Russian Prime Minister deprioritizes Cryptocurrency Regulation Citing a Decline in Popularity
In February of this year, there was a demand from Russian President Vladimir Putin to adopt Cryptocurrency federal laws by July. However, with the deadline just around the corner now, that drive has cooled off with the Prime Minister of the country noting a decline in interest.
Prime Minister Dmitry Medvedev has said that the interest in cryptocurrencies has decline substantially and because of this there is less of a need for regulations within the country.
The Russian government has been working on cryptocurrency regulation since the early days of 2018 when Bitcoin and cryptocurrency interest were at their height following a new all time high in December of 2017.
No longer relevant
The Prime Minister’s comments were reported by Russian news agency Fontanka, he said:
“The popularity of cryptocurrencies has decreased so far, which likely makes the regulation issue not that relevant already,” according to Medvedev
Medvedev added that the issue was widely discussed at a forum in May last year when he urged the government to legislate some basic crypto terms. However, the desire to regulate back then was more pressing as the country was deeply involved in the growing space.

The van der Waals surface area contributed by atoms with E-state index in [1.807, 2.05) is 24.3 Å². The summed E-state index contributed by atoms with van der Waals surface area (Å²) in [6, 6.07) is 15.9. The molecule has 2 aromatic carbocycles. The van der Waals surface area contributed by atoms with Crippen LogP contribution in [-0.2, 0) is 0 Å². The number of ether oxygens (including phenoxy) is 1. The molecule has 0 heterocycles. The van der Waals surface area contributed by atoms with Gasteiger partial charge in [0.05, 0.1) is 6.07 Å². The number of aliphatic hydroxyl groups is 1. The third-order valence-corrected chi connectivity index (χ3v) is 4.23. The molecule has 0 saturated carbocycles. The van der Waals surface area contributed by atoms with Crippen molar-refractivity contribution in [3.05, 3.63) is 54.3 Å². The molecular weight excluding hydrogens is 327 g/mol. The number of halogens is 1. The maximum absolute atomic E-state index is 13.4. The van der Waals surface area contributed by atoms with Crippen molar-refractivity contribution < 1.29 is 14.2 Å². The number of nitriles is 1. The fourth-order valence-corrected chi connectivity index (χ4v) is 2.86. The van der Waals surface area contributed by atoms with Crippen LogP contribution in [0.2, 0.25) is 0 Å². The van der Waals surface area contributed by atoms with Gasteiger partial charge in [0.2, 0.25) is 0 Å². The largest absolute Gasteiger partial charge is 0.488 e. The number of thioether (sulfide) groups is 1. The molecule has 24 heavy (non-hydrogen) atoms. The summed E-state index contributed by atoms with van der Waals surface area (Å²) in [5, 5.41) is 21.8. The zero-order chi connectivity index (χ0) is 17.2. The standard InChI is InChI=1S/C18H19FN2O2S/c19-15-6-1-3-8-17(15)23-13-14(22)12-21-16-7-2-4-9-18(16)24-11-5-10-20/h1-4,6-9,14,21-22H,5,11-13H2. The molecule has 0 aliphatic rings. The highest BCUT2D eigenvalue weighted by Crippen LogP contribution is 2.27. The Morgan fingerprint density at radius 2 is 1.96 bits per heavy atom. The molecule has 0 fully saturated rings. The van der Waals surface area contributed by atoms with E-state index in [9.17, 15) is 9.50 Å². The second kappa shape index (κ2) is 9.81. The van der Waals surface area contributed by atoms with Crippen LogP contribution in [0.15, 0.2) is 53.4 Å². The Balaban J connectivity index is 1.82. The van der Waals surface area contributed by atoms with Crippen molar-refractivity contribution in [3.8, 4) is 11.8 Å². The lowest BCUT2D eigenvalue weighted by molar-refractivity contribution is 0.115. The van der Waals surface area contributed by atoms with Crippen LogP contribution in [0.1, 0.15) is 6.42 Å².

Now, with the recent bear market that lasted over 18 months, the interest has died down substantially allowing the Prime Minister to be vindicated in his desire to deprioritize the push for regulation.
A missed opportunity
This view from the Russian Prime Minister seems short sighted and a little cloudy. There is no doubt that the interest in cryptocurrencies have fallen in terms of an investable asset, but there has been sustainable growth and advancement – especially under the blockchain side of things.
While the interest in investing fell through 2018, there was a push for growing the technology and devoid from speculation a number of major companies waded in and handed a lot more legitimacy to cryptocurrencies.
Now, it would be difficult for some one to argue that this is merely a phase and it will be swept under the carpet soon, and thus there will be a need for regulation at some point.
Thus, for Russia to deprioritize regulation now will see them probably fall behind where other countries will look to get ahead of things when the excitement and speculation is now at a lower level.